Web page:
Cancelling events amid the COVID-19 outbreak

There are many factors to consider before cancelling an event due to the COVID-19 outbreak but ultimately the final decision should be based on what is best for the company and its stakeholders.

After disrupting schools and cruise ships, the COVID-19 outbreak is now impacting social and professional events worldwide as organisers and sponsors try to reduce the risk of infection. This is becoming increasingly expensive for firms involved. 

Any event that brings together large numbers of people requires a myriad of contracts with hotels, convention centres, decorators, and audiovisual companies, to name just a few. By cancelling an event, organisers may not only incur significant cancellation cost from penalties and fees but also forfeit potential income.

Despite the money and efforts involved in the organisation, a series of major events have recently been cancelled or postponed due to the virus outbreak. The list includes the annual Game Developers Conference scheduled to take place between March 17 and 20 in San Francisco, the Geneva Motor Show (March 5-15), the Global fashion weeks in Beijing, Shanghai and Tokyo (late-March) as well as Stormzy’s and Green Day’s Asia tours. 

Mitigating the financial impact 

Organisers may want to check if there are “force majeure” (circumstances beyond their control) provisions in any contracts that would be affected by a cancellation or postponement. Such a provision could allow the company to suspend or terminate the performance of their obligations. In such cases, the terminating party would still need to prove that COVID-19 falls within the force majeure provisions list and that COVID-19 impacted performance in the way required in the provision. If the company can prove both elements the cancellation may be possible without honouring any cancellation fees.

Event cancellation insurance policies can cover the cost of cancelling or postponing an event due to COVID-19 if the policy includes communicable diseases. Applicable policy triggers typically mention “local government closing the venue” or “local government banning public events”. Italy’s government has already banned  (opens a new window)public gatherings due to the virus outbreak. Similarly, in Switzerland the government decided to ban gatherings of more than 1,000 people and France temporarily banned all public gatherings of more than 5,000 people in a confined space. The effect on the insurance market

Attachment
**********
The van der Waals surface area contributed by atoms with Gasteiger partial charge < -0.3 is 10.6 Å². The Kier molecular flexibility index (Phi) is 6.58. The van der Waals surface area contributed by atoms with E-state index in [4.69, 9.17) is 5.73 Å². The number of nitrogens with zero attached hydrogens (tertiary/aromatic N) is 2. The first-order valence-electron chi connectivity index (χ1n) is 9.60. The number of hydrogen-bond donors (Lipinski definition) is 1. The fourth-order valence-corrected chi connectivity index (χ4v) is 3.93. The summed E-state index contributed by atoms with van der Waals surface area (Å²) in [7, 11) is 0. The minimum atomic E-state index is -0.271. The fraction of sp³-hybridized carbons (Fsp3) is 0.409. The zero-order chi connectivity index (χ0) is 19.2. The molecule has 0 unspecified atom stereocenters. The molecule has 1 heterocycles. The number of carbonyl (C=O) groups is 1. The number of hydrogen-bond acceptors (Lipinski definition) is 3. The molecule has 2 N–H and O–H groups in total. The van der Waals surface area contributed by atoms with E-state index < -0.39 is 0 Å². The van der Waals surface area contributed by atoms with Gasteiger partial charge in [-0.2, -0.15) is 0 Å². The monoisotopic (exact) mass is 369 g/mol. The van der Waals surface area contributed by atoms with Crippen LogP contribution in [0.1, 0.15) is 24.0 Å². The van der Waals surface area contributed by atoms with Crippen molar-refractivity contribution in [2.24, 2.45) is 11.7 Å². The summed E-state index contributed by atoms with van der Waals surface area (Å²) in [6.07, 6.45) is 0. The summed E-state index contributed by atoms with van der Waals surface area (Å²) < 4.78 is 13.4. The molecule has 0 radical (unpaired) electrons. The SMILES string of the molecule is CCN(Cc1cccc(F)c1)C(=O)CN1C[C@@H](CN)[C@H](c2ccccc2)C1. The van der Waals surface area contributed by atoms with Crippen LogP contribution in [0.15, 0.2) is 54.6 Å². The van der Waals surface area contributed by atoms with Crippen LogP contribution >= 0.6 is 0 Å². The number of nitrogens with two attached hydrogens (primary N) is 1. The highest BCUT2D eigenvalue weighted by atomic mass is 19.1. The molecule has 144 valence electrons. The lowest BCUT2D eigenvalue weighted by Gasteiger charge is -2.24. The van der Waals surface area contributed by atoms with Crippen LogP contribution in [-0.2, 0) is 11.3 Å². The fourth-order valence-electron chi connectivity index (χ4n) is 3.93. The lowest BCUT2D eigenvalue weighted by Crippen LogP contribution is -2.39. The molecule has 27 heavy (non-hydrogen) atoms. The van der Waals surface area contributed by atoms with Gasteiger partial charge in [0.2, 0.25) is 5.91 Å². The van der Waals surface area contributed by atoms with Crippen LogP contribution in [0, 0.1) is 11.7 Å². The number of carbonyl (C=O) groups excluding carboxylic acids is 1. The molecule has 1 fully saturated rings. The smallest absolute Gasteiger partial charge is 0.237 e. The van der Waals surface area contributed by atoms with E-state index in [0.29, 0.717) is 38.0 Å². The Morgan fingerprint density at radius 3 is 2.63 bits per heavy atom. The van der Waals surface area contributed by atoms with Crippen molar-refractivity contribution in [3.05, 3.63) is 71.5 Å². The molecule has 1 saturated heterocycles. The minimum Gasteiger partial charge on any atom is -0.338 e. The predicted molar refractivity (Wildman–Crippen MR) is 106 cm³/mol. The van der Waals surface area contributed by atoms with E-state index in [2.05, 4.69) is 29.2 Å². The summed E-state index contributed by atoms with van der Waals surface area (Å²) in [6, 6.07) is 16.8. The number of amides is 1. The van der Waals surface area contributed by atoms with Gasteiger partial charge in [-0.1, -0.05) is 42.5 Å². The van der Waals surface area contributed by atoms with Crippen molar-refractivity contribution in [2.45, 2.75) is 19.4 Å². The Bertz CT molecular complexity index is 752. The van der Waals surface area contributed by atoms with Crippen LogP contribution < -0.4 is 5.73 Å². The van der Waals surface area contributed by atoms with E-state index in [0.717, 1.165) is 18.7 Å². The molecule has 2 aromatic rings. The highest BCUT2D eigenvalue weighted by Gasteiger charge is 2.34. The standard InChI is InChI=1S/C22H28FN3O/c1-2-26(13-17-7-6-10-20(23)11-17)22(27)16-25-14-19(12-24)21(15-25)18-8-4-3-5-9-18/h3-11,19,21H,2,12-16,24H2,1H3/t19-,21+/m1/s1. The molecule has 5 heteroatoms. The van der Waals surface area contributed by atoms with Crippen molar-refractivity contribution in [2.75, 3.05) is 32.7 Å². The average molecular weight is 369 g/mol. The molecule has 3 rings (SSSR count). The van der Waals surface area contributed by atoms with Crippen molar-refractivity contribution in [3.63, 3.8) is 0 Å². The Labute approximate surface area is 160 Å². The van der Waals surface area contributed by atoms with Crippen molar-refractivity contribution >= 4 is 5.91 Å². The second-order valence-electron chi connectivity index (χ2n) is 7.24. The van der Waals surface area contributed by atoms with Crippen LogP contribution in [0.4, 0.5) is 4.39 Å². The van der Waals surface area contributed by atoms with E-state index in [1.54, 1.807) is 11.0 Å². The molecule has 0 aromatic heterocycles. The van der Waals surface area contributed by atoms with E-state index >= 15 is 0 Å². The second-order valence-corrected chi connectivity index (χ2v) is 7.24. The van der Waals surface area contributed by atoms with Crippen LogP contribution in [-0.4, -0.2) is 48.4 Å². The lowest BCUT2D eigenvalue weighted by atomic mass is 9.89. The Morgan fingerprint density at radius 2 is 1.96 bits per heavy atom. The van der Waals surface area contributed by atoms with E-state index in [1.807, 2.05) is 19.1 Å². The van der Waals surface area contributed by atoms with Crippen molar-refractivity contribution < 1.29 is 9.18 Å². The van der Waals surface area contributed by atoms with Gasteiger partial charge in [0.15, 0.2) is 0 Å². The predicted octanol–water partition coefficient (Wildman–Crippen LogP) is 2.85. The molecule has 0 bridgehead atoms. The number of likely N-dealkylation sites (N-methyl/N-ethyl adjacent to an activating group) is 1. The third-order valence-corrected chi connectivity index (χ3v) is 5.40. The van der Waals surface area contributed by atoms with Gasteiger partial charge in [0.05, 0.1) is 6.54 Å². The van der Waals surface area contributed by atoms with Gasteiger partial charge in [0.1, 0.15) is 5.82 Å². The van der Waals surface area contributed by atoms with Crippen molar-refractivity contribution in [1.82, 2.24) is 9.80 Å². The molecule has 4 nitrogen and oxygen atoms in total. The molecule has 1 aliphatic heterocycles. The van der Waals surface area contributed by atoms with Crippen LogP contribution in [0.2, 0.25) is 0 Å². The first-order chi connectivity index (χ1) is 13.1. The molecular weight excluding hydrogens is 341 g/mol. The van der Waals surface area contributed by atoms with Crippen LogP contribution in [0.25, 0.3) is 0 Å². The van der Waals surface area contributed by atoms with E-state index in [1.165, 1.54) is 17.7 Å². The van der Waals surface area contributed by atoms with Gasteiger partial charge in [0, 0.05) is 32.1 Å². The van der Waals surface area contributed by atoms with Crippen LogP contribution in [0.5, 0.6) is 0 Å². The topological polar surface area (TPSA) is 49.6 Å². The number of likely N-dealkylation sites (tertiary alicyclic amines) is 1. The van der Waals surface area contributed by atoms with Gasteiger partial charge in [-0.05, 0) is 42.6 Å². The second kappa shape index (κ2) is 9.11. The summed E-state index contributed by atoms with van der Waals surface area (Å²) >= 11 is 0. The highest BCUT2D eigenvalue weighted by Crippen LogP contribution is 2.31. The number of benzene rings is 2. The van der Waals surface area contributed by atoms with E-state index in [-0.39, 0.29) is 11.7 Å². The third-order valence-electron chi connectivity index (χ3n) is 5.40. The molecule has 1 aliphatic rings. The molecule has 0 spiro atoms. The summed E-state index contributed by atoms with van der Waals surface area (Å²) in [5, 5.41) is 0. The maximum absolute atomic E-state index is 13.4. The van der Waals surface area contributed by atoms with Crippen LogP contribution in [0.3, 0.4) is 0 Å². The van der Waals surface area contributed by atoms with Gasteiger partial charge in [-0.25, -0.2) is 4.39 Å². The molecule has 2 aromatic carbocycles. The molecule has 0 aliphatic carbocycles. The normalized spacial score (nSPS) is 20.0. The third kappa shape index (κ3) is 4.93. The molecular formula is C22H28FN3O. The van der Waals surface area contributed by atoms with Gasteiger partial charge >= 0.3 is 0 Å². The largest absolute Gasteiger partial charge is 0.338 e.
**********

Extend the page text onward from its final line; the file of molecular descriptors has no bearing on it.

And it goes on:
The contingency insurance market has learned its lessons from previous virus outbreaks such as SARS or Zika and has since improved its ability to manage risk aggregation. Nevertheless, the COVID-19 outbreak does have the potential to change market dynamics significantly.

The insured contingency insurance losses accumulated in the London market due to COVID-19 were estimated at between £150M and £200M at the time this article was published.

Underwriters are reacting to surging claims in different ways. While some are excluding COVID-19 or communicable diseases coverage or both in new and renewing event cancellation insurance policies, others have taken a softer approach. They are keeping communicable diseases included in the cover but increasing the price, deductibles and/or trigger levels to limit their risk exposure.

The cancellation of a global event like the Olympic Games which set to take place in Tokyo in July would likely have been a game changer for the contingency insurance market as it would have cost (opens a new window) the insurance industry approximately $2 billion. It is currently unclear how contracts and insurance policies will react to the postponement (opens a new window) of the event to 2021.


Any company that has an event coming up which may be at risk of cancellation should discuss the issue with their insurance broker and underwriters as soon as possible. Such conversations should help create an action plan to mitigate the impact including renegotiating contracts with venues and other service providers while also clarifying the options. Even if the company plans to go ahead with the event this may generate additional cost which could be absorbed by the insurer. 

Generally, costs incurred by the cancellation should not be the primary driver of the decision. There is, for example, a serious risk of holding the event without attendees after many companies introduced travel bans for employees. Also, going ahead with the event could damage the reputation of the event organiser and its sponsors if it is impacted by the virus outbreak. While it is certainly a difficult decision to take, the best way to get it right is focusing on what is best for stakeholders, employees and the company as a whole. 

For further information, please contact:

Andy Thompson, Senior Vice President, Accident, Health, Sports & Contingency

Tel: +44 (0) 20 7933 2970

Email: (opens a new window)